Myth #1: If I declare bankruptcy, they’ll take everything I own but the clothes on my back. The Straight Scoop – Most people do not lose their personal possessions through bankruptcy. Although it is true that you may be required to surrender your property there are provisions within the Bankruptcy Code called exemptions that were placed there to protect your property. Unless you own high value items with significant resale value over and above any debt you owe on them your personal possessions are probably protected.
Myth #2: People will think I’m a failure and a deadbeat – and they’ll be right. The Straight Scoop – You are not a failure and the world will not look down upon you for filing Bankruptcy.
Myth #3: I’ll never be able to get credit again. The Straight Scoop – You can qualify for credit again after filing bankruptcy.
Myth #4: I don’t owe enough to make filing for bankruptcy worthwhile. The Straight Scoop – You can file bankruptcy with very little debt.
Myth #5: My spouse’s credit will be ruined .
The Straight Scoop ‘ Usually you will NOT ruin the credit of a spouse who does not file.
You may well have separate lines of credit independent of your spouse. If this is true and your spouse is not legally responsible for your debts, you can file an individual bankruptcy and not include your spouse. This way you can discharge your debt and your spouse will KEEP his or her good credit. Each situation is different, so it is a good idea to discuss obligations that might include your spouse with your bankruptcy attorney early in the process.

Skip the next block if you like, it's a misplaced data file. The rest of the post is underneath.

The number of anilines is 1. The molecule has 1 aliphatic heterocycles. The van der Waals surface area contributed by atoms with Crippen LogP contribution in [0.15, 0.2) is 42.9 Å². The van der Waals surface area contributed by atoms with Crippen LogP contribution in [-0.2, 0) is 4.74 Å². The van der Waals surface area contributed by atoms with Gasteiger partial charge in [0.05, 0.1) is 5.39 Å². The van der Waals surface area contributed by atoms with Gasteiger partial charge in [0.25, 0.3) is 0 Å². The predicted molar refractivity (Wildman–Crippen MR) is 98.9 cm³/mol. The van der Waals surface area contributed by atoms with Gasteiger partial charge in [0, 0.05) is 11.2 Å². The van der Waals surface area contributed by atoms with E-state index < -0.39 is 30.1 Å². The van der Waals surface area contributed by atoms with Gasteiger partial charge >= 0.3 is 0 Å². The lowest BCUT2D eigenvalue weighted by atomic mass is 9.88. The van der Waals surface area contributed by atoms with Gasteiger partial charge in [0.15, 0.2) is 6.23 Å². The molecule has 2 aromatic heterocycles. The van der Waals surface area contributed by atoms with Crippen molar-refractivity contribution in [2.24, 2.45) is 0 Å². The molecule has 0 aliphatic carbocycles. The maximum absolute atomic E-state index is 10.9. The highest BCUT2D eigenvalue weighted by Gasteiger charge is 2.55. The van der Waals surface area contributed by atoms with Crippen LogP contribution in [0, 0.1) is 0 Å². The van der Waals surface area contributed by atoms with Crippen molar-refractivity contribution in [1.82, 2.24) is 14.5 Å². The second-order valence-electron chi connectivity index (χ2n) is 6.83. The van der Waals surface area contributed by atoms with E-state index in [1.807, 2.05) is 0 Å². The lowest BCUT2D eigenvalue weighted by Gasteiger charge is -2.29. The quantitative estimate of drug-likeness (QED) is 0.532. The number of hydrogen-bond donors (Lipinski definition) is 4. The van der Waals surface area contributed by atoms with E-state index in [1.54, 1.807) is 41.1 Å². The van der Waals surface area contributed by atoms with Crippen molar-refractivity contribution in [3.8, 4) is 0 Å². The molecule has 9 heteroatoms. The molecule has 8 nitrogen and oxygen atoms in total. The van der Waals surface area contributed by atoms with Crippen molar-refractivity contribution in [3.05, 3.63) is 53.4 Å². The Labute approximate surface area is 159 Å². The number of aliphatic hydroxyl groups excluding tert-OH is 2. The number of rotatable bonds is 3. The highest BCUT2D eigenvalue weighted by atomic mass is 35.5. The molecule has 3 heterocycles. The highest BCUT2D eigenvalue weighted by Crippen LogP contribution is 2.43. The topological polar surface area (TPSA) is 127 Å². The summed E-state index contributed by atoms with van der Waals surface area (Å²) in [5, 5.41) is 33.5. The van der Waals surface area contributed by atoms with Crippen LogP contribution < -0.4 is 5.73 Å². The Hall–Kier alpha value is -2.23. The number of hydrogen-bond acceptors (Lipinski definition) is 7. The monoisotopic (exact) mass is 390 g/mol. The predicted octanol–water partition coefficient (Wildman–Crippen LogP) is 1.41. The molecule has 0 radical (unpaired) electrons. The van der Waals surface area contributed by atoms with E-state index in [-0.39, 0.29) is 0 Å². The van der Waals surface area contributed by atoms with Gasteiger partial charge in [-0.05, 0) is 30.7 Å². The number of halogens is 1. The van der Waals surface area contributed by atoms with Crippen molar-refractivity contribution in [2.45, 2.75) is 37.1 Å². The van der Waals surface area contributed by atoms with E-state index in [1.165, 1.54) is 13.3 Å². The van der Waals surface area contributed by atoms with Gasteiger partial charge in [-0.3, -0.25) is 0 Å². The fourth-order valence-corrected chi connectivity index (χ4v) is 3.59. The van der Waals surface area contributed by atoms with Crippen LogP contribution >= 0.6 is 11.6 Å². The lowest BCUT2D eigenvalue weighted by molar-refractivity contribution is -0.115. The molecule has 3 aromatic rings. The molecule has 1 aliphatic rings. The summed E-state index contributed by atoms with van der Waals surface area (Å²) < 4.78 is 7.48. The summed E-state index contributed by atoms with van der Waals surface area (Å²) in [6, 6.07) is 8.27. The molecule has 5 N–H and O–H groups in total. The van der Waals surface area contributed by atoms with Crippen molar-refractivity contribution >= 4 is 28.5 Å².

Myth #6: The New Bankruptcy Law makes it impossible to file for Chapter 7. The Straight Scoop – You can still file a Chapter 7 bankruptcy!
Myth #7: Bankruptcy is against my religion. The Straight Scoop ‘ The Bible, the Koran, and other major religious traditions all maintain forgiveness of debt as a moral duty of believers. The Bible says this about debt at Deuteronomy 15:1-2: At the end of every seven-year period you shall have a relaxation of debts, which shall be observed as follows. Every creditor shall relax his claim on what he has loaned his neighbor; he must not press his neighbor, his kinsman, because a relaxation in honor of the LORD has been proclaimed. Throughout the Bible you will find many references to debts, usury (interest) and compassion for the poor. If you want to see additional quotes, discussion and links pertaining to debt and usury in other religions, go to my Debt and the World’s Religions page.
Myth #8: The Bankruptcy judge can take my retirement savings to pay creditors. The Straight Scoop ‘ Qualified retirement plans are exempt in bankruptcy.
Myth #9: You can’t file for Chapter 7 bankruptcy if you’ve been bankrupt before. The Straight Scoop ‘ You can, depending on circumstances. Chapter 13 is another option.
Myth #10: Everyone will know I’m bankrupt, and it will hurt my standing in the community. The Straight Scoop – Even though bankruptcy is public record very few people will know that you filed, unless you choose to tell them. Some local papers print the bankruptcy filings in the public notice section. Many newspapers only list a bankruptcy filing if a business name is involved or the individual filing bankruptcy is particularly well known in the area. If you live in a small town your neighbors might find out, if you have the sort of nosy neighbors who read legal notices and vital statistics, and then convert the information into gossip.